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Scaredy Cats: 5 Things That Scare Cats

Have you ever wondered why your cat suddenly leaped up onto the top of a cabinet or ran into another room? Sometimes the things that cats find scary aren’t so obvious to us (and sometimes they are). Here are five things that might cause your kitty some stress and some tips on helping them through a scary experience.

The Big Boom in the Sky

Fireworks are the combination of many scary things for cats — they smell weird, they’re loud and they’re a change to your cat’s usually peaceful nighttime routine. Cats have very keen senses of hearing and smell, so if fireworks sound loud and smell a little funky to us, imagine what that’s like for your cat — and since fireworks typically only happen once a year, cats don’t have a chance to get familiar with the sensations. On top of all the anxiety-inducing effects, fireworks also contain toxic chemicals. So make sure you keep new and used fireworks away from curious cats.

Water in a B-A-T-H

While not all cats are scared of water, it’s fair to say that most are. You’ve probably seen videos of cats bending and stretching to unthinkable positions to avoid getting the tip of a claw in the bath. And speaking of claws, those will likely come into play, too, in an attempt to avoid bath time. Why do cats have so much distrust of water? Maybe it’s because their ancestors were desert dwellers. Or maybe it’s because cats are immaculate self-groomers, which typically negates the need for a bath. Or maybe they just don’t like getting their hair wet. We’ll probably never know!

A Change in… Well, Anything

Cats are creatures of habit, so when their routine or environment changes, it can cause anxiety or stress. For example, dinner time is dinner time, and they will certainly let you know if you’ve missed it. Moving to a new house is another common stressor for cats. All their familiar things have been packed away, they have to go on a car ride (sometimes for hours) and then they arrive at the new house with all of its new sounds, sights and smells. It’s a lot for a cat to adjust to. Another event that may upset a cat’s status quo is the addition of a new family member (pet or person). Finding out that you aren’t the only cat in your pet parent’s heart could certainly be a scary realization.

Unfamiliar Objects, Fruit or People

Remember the “scare your cat with a cucumber” craze? Hopefully no one does that anymore because intentionally scaring your cat is not funny and may cause them (or you) harm. But it is a good example of cats being afraid of unfamiliar things (people, objects, fruits, etc.). Cats like to feel safe and secure in their home — if something new enters their space, that’s probably going to cause some stress. And in the case of the cucumber, it was likely the presence of something new (that wasn’t there 10 seconds ago) that scared the harassed cats, and not the actual cucumber. This could also be the case for your new couch or a visiting friend that wasn’t in the living room the last time your cat walked in. Really, anything new in your cat’s environment could cause them some alarm, particularly when it just suddenly appears.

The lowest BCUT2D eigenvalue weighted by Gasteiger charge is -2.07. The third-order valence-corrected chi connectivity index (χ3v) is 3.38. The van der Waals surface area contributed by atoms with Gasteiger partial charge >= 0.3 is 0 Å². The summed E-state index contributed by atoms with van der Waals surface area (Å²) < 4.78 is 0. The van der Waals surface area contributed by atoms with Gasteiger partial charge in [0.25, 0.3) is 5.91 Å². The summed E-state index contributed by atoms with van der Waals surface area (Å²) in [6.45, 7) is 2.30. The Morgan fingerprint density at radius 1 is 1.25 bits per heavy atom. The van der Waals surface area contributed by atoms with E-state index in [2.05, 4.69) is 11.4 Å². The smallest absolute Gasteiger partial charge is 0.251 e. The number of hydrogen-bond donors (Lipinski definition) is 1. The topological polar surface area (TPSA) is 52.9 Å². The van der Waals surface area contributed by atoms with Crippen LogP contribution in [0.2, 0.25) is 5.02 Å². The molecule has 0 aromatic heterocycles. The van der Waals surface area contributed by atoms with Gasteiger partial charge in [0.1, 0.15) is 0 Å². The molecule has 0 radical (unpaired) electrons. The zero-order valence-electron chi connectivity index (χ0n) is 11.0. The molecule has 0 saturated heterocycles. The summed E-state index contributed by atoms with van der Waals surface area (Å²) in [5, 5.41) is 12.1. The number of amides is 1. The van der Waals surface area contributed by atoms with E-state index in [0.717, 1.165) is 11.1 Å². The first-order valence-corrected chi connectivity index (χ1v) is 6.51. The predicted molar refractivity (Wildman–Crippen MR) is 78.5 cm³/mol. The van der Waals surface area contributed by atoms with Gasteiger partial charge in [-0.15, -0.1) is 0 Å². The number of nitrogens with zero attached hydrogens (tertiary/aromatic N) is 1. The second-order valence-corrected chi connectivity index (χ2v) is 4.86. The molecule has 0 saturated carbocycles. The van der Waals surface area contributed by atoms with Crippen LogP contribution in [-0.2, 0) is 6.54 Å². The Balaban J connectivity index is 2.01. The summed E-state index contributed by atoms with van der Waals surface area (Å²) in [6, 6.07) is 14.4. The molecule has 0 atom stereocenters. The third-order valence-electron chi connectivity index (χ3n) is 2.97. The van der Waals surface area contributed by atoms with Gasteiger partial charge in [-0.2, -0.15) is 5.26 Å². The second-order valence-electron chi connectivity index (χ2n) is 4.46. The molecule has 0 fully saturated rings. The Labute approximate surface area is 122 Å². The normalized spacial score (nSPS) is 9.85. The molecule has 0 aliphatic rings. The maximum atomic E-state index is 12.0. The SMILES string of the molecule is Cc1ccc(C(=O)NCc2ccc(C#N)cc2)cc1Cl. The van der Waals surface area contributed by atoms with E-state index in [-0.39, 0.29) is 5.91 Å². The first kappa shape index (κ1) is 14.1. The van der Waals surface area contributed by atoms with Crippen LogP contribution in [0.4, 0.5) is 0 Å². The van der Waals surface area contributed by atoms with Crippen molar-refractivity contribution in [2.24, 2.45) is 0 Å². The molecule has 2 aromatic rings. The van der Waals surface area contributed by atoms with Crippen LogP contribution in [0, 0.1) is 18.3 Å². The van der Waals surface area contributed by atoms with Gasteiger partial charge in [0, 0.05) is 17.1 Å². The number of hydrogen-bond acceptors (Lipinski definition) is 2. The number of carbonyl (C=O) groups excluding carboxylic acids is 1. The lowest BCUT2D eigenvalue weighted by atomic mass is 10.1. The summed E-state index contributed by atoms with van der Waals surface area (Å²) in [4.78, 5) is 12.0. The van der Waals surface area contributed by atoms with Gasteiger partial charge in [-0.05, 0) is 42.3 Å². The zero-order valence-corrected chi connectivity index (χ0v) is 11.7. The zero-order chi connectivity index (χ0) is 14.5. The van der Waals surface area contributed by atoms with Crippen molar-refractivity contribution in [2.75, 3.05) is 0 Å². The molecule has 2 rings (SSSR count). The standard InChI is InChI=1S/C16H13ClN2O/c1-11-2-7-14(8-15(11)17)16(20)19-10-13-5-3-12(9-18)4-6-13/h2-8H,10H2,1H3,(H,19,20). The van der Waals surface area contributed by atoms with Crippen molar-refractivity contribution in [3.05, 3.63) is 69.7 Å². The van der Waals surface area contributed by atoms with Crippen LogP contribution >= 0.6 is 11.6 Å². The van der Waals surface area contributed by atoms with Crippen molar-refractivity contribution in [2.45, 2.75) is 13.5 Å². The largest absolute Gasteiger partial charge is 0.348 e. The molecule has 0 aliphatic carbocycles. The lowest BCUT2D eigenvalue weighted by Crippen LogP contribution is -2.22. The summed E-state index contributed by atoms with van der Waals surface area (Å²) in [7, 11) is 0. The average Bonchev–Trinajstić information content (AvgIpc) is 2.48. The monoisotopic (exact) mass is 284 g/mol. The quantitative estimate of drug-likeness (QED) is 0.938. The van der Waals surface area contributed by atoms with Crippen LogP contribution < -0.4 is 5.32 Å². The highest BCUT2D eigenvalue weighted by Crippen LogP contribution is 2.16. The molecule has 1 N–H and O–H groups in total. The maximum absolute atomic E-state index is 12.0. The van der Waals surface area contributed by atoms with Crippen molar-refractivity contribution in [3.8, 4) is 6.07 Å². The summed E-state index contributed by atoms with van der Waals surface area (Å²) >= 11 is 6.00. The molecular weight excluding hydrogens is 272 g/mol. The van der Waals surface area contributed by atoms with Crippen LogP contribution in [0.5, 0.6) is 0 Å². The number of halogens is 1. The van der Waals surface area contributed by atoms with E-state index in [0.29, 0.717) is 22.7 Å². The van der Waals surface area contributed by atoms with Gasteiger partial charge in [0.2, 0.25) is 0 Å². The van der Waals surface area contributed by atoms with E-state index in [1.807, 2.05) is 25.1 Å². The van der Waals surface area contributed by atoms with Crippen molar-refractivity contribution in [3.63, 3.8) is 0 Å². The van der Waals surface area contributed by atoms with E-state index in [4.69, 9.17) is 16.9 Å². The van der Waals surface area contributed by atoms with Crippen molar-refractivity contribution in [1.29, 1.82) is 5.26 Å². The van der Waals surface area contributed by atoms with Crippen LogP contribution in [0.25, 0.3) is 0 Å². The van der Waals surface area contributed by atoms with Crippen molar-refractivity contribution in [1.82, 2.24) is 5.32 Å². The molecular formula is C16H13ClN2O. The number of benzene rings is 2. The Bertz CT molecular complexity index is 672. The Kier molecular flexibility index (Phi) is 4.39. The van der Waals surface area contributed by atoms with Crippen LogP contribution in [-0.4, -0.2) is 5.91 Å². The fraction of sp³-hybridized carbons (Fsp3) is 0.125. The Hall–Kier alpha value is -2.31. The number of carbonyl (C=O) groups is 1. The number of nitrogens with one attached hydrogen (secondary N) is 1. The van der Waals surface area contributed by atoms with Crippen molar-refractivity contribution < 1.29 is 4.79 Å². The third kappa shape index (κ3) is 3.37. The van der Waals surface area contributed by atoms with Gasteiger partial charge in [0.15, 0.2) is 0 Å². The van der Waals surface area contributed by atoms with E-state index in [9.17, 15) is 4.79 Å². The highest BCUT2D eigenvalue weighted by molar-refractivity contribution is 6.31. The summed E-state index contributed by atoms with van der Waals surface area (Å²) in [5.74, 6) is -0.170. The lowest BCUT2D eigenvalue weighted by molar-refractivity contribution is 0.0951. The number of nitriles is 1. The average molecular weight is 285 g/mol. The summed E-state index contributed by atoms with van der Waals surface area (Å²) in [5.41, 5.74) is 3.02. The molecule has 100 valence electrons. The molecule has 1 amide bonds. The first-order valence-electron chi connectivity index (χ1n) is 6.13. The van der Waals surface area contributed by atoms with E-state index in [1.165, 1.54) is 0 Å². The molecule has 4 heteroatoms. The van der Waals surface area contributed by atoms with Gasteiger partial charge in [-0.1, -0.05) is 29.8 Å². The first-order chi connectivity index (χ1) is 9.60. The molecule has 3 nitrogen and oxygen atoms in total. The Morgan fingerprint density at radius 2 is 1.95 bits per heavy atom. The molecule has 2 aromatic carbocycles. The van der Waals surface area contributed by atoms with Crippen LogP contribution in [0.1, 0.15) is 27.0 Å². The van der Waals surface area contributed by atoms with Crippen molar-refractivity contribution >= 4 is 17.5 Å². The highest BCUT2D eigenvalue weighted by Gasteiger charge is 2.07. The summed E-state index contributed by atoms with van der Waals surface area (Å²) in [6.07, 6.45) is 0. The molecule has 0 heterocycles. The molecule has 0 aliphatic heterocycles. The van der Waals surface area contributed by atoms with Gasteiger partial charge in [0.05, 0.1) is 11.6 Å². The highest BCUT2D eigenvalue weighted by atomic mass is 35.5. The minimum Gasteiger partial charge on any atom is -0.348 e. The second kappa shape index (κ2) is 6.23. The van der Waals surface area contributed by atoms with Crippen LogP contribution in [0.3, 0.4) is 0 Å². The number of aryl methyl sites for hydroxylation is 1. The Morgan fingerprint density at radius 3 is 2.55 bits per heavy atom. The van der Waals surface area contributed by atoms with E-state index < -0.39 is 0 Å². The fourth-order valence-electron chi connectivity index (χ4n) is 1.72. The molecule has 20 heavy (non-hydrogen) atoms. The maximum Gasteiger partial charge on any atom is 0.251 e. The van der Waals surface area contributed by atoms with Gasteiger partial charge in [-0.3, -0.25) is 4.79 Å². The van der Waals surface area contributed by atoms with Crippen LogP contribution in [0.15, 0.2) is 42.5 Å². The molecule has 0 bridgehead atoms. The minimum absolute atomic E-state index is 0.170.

A Plant-Based Diet

Are cats actually “scared” of a plant-based (vegan) diet? Probably not. But the consequences of feeding a plant-based diet that isn’t nutritionally balanced are scary. Cats are obligate (strict) carnivores. This means that they must eat meat to fulfill specific nutrient needs that can’t be satisfied by plants or plant products alone. Cats have a unique requirement for preformed taurine, vitamin A and arachidonic acid, along with a greater need for protein and arginine content, that are best met by including meat in their diet. Not fulfilling these requirements can have a potentially fatal outcome for cats, and that is scary.

A Safe Space to Hide

So how do you know if your cat is scared? Some cats will run away and hide, while others become clingy or even aggressive and destructive when they’re feeling stressed or anxious. They may also tremble, meow excessively, pace and pant, refuse to eat or “miss” the litter box on purpose.

It’s important to have a safe space for your cat to retreat to if something is making them feel anxious or stressed. Ideally the safe area should have two escape routes so your cat doesn’t feel trapped, and it should be in a quiet part of your house. Ongoing stress or anxiety can cause health issues in cats, so talk to your veterinarian if you are worried about your cat’s anxiety or stress level.

RELATED POST: Meet Your Cat’s Environmental Needs to Reduce Stress and Urinary Issues


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The information in this blog has been developed with our veterinarian and is designed to help educate pet parents. If you have questions or concerns about your pet's health or nutrition, please talk with your veterinarian.


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